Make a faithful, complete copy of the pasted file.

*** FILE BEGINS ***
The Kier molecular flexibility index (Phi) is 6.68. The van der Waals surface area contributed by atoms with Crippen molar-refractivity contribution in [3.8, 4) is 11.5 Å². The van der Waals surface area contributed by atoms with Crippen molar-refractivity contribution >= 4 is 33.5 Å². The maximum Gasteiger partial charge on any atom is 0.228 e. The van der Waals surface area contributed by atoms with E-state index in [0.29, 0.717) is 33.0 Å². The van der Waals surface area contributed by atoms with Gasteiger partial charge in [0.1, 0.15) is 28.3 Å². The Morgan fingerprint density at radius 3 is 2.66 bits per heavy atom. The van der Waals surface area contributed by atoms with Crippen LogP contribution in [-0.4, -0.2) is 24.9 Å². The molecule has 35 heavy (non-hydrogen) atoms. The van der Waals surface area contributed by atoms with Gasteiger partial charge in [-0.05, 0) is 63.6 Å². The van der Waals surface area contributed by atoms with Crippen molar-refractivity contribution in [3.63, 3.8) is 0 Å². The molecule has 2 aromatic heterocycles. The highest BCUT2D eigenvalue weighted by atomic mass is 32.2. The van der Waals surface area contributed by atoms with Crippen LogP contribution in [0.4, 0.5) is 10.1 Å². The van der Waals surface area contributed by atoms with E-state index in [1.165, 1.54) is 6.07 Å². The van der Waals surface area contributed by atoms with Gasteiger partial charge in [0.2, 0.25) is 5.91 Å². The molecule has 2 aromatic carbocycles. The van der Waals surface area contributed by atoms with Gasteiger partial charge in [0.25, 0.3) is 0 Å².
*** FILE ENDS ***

The Kier molecular flexibility index (Phi) is 6.68. The van der Waals surface area contributed by atoms with Crippen molar-refractivity contribution in [3.8, 4) is 11.5 Å². The van der Waals surface area contributed by atoms with Crippen molar-refractivity contribution >= 4 is 33.5 Å². The maximum Gasteiger partial charge on any atom is 0.228 e. The van der Waals surface area contributed by atoms with E-state index in [0.29, 0.717) is 33.0 Å². The van der Waals surface area contributed by atoms with Gasteiger partial charge in [0.1, 0.15) is 28.3 Å². The Morgan fingerprint density at radius 3 is 2.66 bits per heavy atom. The van der Waals surface area contributed by atoms with Crippen LogP contribution in [-0.4, -0.2) is 24.9 Å². The molecule has 35 heavy (non-hydrogen) atoms. The van der Waals surface area contributed by atoms with Gasteiger partial charge in [-0.05, 0) is 63.6 Å². The van der Waals surface area contributed by atoms with Crippen molar-refractivity contribution in [3.63, 3.8) is 0 Å². The molecule has 2 aromatic heterocycles. The highest BCUT2D eigenvalue weighted by atomic mass is 32.2. The van der Waals surface area contributed by atoms with Crippen LogP contribution in [0.4, 0.5) is 10.1 Å². The van der Waals surface area contributed by atoms with E-state index in [1.165, 1.54) is 6.07 Å². The van der Waals surface area contributed by atoms with Gasteiger partial charge in [0.2, 0.25) is 5.91 Å². The molecule has 2 aromatic carbocycles. The van der Waals surface area contributed by atoms with Gasteiger partial charge in [0.25, 0.3) is 0 Å².